For more than 40 years, Trendsetter Hawks founder Anthony ‘Dada’ Wickham has shepherded nearly 1,500 East Port-of-Spain youth away from the stereotypes attached to the area. According to him, the time had come for the club to do even more for its young players.
“For years we had just been a football team and have been quite successful, but we noticed some of the players, even the better ones, were behind where their education was concerned.”
On Friday 6 September, the Trendsetter Hawks and Wickham, distributed school supplies to over 100 student-athletes at City Hall in Port-of-Spain.
Photo: Trendsetter Hawks players celebrate after edging Pro Series to the RBYL U-11 title on penalties on 6 July 2019.
(Copyright Allan V Crane/CA-Images/Wired868)
“We decided to take the club and move it into another direction and making sure that the players understand that they have to marry academics and football in order to become successful citizens. Today we want to show some kind of proof that academics and sports can go hand in hand,” he said.
Since they began with a group of sixteen 13-year-olds in 1978, Wickham said the main mission was to turn at-risk youths away from the negatives in the society.
“We are in an area where, of course, it’s known there’s a gang culture,” he said, “and Trendsetter is trying to give the youths and them an opportunity to see something different—and of course feed the national and school teams with quality players.”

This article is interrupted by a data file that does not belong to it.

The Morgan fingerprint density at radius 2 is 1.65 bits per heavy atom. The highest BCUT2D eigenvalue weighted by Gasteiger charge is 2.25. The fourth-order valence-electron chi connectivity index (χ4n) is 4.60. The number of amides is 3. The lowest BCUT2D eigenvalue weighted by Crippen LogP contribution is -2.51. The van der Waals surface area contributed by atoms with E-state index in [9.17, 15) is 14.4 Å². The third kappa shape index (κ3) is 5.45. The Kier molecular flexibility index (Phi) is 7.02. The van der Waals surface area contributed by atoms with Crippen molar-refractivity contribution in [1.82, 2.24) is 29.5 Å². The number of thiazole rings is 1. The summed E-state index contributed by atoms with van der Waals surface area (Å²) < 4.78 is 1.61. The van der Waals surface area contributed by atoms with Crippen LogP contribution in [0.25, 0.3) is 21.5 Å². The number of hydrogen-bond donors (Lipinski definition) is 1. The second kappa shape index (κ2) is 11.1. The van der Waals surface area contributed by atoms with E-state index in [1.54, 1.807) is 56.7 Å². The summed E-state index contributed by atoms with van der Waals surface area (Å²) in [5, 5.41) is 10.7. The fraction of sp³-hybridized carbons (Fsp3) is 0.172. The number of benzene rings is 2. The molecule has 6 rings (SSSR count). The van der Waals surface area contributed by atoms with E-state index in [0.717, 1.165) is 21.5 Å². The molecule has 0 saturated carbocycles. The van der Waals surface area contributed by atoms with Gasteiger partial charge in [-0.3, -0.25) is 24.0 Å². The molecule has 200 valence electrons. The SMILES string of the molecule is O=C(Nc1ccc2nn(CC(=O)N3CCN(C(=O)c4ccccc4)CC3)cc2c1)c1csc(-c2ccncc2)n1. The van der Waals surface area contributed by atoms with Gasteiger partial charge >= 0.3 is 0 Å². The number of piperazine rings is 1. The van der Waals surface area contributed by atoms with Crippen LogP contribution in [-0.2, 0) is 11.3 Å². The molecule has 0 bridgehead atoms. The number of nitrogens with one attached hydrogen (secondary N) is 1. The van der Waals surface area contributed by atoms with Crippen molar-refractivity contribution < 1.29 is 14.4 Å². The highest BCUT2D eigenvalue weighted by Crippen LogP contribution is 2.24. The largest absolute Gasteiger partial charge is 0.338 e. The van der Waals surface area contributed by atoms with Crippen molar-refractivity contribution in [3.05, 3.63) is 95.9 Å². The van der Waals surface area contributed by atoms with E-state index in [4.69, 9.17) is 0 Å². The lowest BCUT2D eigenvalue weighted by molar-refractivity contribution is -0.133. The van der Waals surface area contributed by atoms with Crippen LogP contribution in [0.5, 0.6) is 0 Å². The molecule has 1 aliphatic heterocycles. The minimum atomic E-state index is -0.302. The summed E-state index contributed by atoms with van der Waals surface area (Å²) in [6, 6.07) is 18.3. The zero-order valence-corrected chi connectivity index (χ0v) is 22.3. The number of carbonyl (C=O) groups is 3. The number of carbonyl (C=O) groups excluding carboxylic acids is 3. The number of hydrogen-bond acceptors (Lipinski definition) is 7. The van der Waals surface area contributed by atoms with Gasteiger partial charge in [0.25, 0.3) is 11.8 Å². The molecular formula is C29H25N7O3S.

Councilor Hillan Morean, who grew up in Port-of-Spain, referencing the 2011 Central Statistical Office’s local area report that said 23.5% of Port-of-Spain residents had only a primary school education and four out of 10 had no qualifications, said it was important that statistics did not define the individuals in the room.
He also urged parents not to pull their children from sports when academic milestones approached, but to encourage balance.
Four Trendsetter Hawks players have earned scholarships in the past. Among them, former national Under-20 player Uriah Bentick who represented T&T in Egypt 2009, Ayesha Ollivierre, Ryan Archie and National Beach Soccer player Hakeem King.
Morean said the work for these athletes began very early. “You can’t start focusing in sixth form,” he warned. “You can’t wait until then when the grades lil bad but you’re a good footballer in the school. There are opportunities out there for us, but we have to be prepared.”
The councilor pointed out the presence of a few male guardians at the function but said it was important that more men step forward and play an active role. In the interim, he said, this group was lucky to have an ideal stand-in in ‘Dada’.
Returning to football, Wickham said the youth players he coaches, as well as scores of others with stars in their eyes, were important for the revival of T&T football.
“The more established teams, both club and international, are looking for players at 15-16 to make their full debuts,” he said. “T&T is trying to get things in place with the start of the Elite Youth Programme with the under-13s and now the under-11s.”
He did, however, question the wisdom in introducing Under-11s who had not yet competed at primary school football.
He advised instead that, like Trendsetter Hawks, ‘at under-11, the academies and clubs should have the players enjoying themselves, and of course as they cross 12, they should be put into a more structured environment.’
Nevertheless, he said youth development in any form was important and needed for recruiting younger talent to national teams. But first, he said, instilling a multifaceted commitment to developing young minds was pivotal for their continued growth.